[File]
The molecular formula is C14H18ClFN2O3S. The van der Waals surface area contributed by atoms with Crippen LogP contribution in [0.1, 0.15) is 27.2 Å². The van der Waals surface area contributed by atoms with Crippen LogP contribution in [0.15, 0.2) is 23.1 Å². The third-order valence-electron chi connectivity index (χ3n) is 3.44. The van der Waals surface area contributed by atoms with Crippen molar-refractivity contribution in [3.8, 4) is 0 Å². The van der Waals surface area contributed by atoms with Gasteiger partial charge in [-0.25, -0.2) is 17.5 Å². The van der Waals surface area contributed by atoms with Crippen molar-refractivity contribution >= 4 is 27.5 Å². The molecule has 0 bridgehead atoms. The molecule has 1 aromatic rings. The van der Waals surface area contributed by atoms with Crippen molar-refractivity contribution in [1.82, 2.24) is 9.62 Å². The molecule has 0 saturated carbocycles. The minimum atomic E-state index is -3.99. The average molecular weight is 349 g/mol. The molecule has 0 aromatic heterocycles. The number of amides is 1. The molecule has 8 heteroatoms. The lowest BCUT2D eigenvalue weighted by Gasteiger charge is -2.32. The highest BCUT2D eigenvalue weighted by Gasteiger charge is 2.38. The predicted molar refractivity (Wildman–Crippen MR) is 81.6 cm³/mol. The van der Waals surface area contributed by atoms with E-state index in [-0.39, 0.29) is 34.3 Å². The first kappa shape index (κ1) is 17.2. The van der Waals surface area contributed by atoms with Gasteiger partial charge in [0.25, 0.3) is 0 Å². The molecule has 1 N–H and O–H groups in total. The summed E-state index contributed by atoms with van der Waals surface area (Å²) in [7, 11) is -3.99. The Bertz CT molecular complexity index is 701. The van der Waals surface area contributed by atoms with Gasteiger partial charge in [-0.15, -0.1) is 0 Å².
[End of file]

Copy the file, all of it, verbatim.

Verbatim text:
The molecular formula is C14H18ClFN2O3S. The van der Waals surface area contributed by atoms with Crippen LogP contribution in [0.1, 0.15) is 27.2 Å². The van der Waals surface area contributed by atoms with Crippen LogP contribution in [0.15, 0.2) is 23.1 Å². The third-order valence-electron chi connectivity index (χ3n) is 3.44. The van der Waals surface area contributed by atoms with Crippen molar-refractivity contribution in [3.8, 4) is 0 Å². The van der Waals surface area contributed by atoms with Gasteiger partial charge in [-0.25, -0.2) is 17.5 Å². The van der Waals surface area contributed by atoms with Crippen molar-refractivity contribution >= 4 is 27.5 Å². The molecule has 0 bridgehead atoms. The molecule has 1 aromatic rings. The van der Waals surface area contributed by atoms with Crippen molar-refractivity contribution in [1.82, 2.24) is 9.62 Å². The molecule has 0 saturated carbocycles. The minimum atomic E-state index is -3.99. The average molecular weight is 349 g/mol. The molecule has 0 aromatic heterocycles. The number of amides is 1. The molecule has 8 heteroatoms. The lowest BCUT2D eigenvalue weighted by Gasteiger charge is -2.32. The highest BCUT2D eigenvalue weighted by Gasteiger charge is 2.38. The predicted molar refractivity (Wildman–Crippen MR) is 81.6 cm³/mol. The van der Waals surface area contributed by atoms with E-state index in [-0.39, 0.29) is 34.3 Å². The first kappa shape index (κ1) is 17.2. The van der Waals surface area contributed by atoms with Gasteiger partial charge in [0.25, 0.3) is 0 Å². The molecule has 1 N–H and O–H groups in total. The summed E-state index contributed by atoms with van der Waals surface area (Å²) in [7, 11) is -3.99. The Bertz CT molecular complexity index is 701. The van der Waals surface area contributed by atoms with Gasteiger partial charge in [-0.15, -0.1) is 0 Å².